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Bowed by the weight of centuries

08:54 AM August 13, 2021

Too bad I cannot show a special painting here that would have made this article so much more touching..

“Bowed by the weight of centuries he leans upon his hoe and gazes on the ground, the emptiness of ages on his face, and on his back the burden of the world.”

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So goes the first sentence of the poem entitled “The Man with a Hoe” written by American poet Edwin Markha. The poem was inspired by a slightly earlier world-famous great painting by Jean-Francois Millet, which is what I wish I could have shown here.

The story of the peasant slave and industrial laborer started way before the painting and the poem, and has since marched into our modern world today in the 21st century. It was a face painted in one moment of time, words written in a series of moments, but the story they captured has gone beyond the painter’s and poet’s intent and imagination. Perhaps, in their artistic angst, they might have wished for that scenario to be ended, corrected, and atoned for.

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“O masters, lords and rulers in all lands, is this the handiwork you give to God, this monstrous thing distorted and soul-quenched?” cried the words of the poet.

This August of 2021, 200 years after the painting and the poem, we in the Philippines still debate about poverty and hunger. We have cities, yes, but small farmers and fisherfolks still command the dastardly numbers of the poor and hungry. They have been left behind, for sure, and their bodies, lives, and stories are incontrovertible evidence of a sad history. No matter what politicians or businessmen say.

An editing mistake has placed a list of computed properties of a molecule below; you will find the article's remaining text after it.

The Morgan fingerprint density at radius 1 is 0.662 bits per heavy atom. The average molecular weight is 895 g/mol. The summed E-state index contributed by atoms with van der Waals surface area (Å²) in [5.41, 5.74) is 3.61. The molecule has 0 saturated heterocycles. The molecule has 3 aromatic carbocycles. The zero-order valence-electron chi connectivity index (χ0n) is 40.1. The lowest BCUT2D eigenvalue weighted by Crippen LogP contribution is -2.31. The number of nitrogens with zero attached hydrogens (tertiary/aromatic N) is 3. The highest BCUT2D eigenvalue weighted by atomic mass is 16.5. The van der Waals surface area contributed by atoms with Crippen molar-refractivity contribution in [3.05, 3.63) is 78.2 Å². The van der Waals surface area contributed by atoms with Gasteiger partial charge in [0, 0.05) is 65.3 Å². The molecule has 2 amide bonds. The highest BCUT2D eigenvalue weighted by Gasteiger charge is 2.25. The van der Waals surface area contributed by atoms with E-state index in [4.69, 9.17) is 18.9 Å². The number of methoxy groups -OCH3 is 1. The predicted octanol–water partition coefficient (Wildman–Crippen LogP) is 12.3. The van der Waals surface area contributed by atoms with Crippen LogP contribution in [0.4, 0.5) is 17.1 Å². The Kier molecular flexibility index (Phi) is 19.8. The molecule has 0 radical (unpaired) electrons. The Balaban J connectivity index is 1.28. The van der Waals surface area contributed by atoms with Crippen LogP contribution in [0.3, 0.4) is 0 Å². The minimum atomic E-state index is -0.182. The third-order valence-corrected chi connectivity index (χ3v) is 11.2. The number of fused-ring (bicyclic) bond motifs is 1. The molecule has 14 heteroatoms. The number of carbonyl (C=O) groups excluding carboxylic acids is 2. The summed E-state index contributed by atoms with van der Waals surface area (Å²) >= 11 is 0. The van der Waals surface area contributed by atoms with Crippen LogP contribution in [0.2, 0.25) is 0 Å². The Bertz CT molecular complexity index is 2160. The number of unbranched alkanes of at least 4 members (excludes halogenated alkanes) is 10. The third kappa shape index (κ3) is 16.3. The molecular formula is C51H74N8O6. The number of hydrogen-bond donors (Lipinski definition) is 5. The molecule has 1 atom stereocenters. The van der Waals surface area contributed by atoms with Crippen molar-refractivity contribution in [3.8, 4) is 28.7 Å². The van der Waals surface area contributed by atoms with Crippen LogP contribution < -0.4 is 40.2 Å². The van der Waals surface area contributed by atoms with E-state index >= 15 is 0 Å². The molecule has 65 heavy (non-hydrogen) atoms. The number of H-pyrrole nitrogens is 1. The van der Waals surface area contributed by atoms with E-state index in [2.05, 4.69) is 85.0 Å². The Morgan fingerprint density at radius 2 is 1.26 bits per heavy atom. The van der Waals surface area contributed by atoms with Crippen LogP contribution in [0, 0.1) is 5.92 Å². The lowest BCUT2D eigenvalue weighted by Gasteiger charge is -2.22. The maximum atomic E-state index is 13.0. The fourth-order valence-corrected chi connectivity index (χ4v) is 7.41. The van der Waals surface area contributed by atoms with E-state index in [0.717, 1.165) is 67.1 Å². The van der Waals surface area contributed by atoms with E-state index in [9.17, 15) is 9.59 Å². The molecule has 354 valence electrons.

The pandemic’s impact on our lives, individual and societal, cannot be overstated. The destruction in so many forms has ravaged reality. At the same time, the poor and the hungry have been afflicted from birth and the pandemic must not be used to cover them up. Before Covid-19, the failure of the powerful and wealthy, the collective decision-makers of our land, simply allowed the pandemic to devastate the poor and hungry even more.

The situation is quite grotesque. There is no shortage of food. Very few have been the times in our history that the Philippines ever had a shortage of food. Yet, there have never been times without poverty and hunger. It is grotesque because the main producers of the nation’s food have mostly been poor and often hungry. Talk about rubbing salt on open wounds.

In the early course of my adult life, 15 years of professional work in the agricultural industry already introduced me to this anomaly. Because I was inside the industry, I saw the constant attention being given to production, especially of rice, and many technologies were developed precisely to spark increased volumes.